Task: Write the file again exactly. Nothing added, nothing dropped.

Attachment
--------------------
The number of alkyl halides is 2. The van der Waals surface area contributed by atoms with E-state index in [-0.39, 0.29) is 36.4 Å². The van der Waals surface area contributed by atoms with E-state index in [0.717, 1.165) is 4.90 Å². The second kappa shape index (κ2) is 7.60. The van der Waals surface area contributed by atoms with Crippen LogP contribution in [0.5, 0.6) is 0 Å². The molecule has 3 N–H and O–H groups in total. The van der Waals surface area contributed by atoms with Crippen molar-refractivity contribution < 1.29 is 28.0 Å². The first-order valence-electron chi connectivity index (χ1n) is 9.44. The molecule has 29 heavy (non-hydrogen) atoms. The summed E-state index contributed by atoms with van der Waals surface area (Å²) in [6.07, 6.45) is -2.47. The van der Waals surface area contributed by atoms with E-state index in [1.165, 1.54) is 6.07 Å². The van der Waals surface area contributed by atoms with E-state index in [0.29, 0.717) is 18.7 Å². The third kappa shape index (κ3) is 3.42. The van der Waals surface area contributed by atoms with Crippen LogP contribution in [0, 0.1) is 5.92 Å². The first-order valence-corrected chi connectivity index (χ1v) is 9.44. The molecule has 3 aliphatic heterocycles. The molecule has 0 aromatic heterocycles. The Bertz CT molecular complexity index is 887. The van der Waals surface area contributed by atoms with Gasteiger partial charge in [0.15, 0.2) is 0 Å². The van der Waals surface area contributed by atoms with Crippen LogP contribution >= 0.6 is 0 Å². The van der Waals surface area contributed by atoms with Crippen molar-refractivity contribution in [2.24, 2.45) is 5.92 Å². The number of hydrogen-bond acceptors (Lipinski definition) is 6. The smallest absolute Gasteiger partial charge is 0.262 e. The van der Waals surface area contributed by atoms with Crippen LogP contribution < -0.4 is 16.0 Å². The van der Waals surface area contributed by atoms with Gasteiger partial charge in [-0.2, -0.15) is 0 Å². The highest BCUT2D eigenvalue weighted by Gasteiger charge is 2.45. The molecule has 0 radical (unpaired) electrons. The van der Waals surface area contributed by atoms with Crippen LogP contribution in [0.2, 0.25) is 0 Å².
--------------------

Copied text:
The number of alkyl halides is 2. The van der Waals surface area contributed by atoms with E-state index in [-0.39, 0.29) is 36.4 Å². The van der Waals surface area contributed by atoms with E-state index in [0.717, 1.165) is 4.90 Å². The second kappa shape index (κ2) is 7.60. The van der Waals surface area contributed by atoms with Crippen LogP contribution in [0.5, 0.6) is 0 Å². The molecule has 3 N–H and O–H groups in total. The van der Waals surface area contributed by atoms with Crippen molar-refractivity contribution < 1.29 is 28.0 Å². The first-order valence-electron chi connectivity index (χ1n) is 9.44. The molecule has 29 heavy (non-hydrogen) atoms. The summed E-state index contributed by atoms with van der Waals surface area (Å²) in [6.07, 6.45) is -2.47. The van der Waals surface area contributed by atoms with E-state index in [1.165, 1.54) is 6.07 Å². The van der Waals surface area contributed by atoms with E-state index in [0.29, 0.717) is 18.7 Å². The third kappa shape index (κ3) is 3.42. The van der Waals surface area contributed by atoms with Crippen LogP contribution in [0, 0.1) is 5.92 Å². The first-order valence-corrected chi connectivity index (χ1v) is 9.44. The molecule has 3 aliphatic heterocycles. The molecule has 0 aromatic heterocycles. The Bertz CT molecular complexity index is 887. The van der Waals surface area contributed by atoms with Gasteiger partial charge in [0.15, 0.2) is 0 Å². The van der Waals surface area contributed by atoms with Crippen LogP contribution >= 0.6 is 0 Å². The van der Waals surface area contributed by atoms with Crippen molar-refractivity contribution in [2.24, 2.45) is 5.92 Å². The number of hydrogen-bond acceptors (Lipinski definition) is 6. The smallest absolute Gasteiger partial charge is 0.262 e. The van der Waals surface area contributed by atoms with Crippen LogP contribution < -0.4 is 16.0 Å². The van der Waals surface area contributed by atoms with Gasteiger partial charge in [-0.2, -0.15) is 0 Å². The highest BCUT2D eigenvalue weighted by Gasteiger charge is 2.45. The molecule has 0 radical (unpaired) electrons. The van der Waals surface area contributed by atoms with Crippen LogP contribution in [0.2, 0.25) is 0 Å².